“It’s not nothing,” John retorted. “I should have made sure there was enough for both of you, every time I left. I never wanted you to go hungry for even one meal.”

Dean shook his head. “I didn’t do anything but take care of Sammy.”

“I’m your father. I should have been taking care of you.”

“You were out there being a hero – like you should have been.”

John’s heart sank. “What kind of hero runs out on his sons? What kind of hero leaves his sidekick to starve, huh? The hunt was important—but it should never have been more important to me than you were. And Dean, I am so sorry, I can’t even begin to say.”

Bobby smiled at him. “You get it now.”

John nodded. “Yeah. Yeah, I get it now.”

Then there was nothing more to say until Jim and Sammy came back. John looked over at Sammy. “You okay now?”

“Yes, sir,” Sammy replied, though he still looked pretty glum.

John nodded. “So... Dean and I talked about it.”

Sammy shot Dean a worried look. “I didn’t mean to be selfish, Dean, promise.”

Dean nodded. “You weren’t, you’re just a hungry little kid. Now they say I gotta eat more. Apparently I’m too small for my age.”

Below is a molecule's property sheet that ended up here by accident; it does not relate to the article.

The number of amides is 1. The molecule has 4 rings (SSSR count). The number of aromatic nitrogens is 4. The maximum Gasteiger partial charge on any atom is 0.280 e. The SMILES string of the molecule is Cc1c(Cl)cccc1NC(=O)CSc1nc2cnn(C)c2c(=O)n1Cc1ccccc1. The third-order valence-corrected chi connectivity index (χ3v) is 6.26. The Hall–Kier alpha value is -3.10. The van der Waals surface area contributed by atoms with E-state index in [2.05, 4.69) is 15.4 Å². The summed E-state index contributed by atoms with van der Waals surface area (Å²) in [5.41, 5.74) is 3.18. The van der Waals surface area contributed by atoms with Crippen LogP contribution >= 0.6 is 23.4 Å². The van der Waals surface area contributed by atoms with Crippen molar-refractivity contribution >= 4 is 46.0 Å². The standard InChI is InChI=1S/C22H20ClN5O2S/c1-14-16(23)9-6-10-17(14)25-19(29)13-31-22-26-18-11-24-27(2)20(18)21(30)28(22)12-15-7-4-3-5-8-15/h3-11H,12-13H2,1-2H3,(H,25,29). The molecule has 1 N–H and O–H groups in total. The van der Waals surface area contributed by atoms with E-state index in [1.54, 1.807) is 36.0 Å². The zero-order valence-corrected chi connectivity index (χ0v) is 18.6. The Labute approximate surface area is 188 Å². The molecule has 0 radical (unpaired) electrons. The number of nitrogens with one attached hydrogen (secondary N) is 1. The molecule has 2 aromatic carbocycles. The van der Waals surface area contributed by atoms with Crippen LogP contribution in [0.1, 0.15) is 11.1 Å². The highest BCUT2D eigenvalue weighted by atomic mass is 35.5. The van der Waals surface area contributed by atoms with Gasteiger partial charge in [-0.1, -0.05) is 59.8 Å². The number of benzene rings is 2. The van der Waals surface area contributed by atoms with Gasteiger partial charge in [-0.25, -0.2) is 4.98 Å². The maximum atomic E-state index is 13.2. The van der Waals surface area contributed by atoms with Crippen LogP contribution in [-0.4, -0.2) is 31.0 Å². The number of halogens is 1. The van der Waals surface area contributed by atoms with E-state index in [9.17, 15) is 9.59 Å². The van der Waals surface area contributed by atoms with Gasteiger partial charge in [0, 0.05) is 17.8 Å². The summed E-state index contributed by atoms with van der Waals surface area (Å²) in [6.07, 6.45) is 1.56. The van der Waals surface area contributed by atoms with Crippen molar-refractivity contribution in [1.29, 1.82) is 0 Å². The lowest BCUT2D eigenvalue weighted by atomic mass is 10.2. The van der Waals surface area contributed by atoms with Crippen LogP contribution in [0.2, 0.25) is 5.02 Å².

Sammy frowned. “But... you’re not small, Dean. You’re bigger than that kid who tried to beat me up the other day.”

“I know I’m bigger than that, but I shouldn’t be able to fit on Dad’s lap still.”

“But Dad’s a giant!”

“No, he’s not. We’re just small.”

Sammy looked up at Jim for backup.

Jim nodded.

“Tell you what,” Bobby cut in. “Why don’t we can the who’s-smaller’n-who and just eat?”

Jim grinned. “Now that is the best idea yet.”

Bobby grinned and went back to the stove to dish up chili for everyone. And if Dean noticed that his helping was the same size as John’s, he was very careful not to show it. He couldn’t finish it, though; he wound up pushing the last few bites across the bowl. Sammy shot John an uncertain look, then snitched a bite—having of course cleaned his own bowl first. But John didn’t say anything. He’d been watching Dean – and Dean truly did eat until his stomach couldn’t hold anymore.

“As my mother would say,” said Jim with a smile, “it does my heart good to see you boys eat like that.”

The next two days were a blur, with mealtimes being the focus and Dean learning he could eat without censure. Even if that censure had only been in his own head.

The weather was perfect for the time of year, and Sammy and Dean spent most of their days outside playing in the snow. They even managed to get the adults into a snowball fight.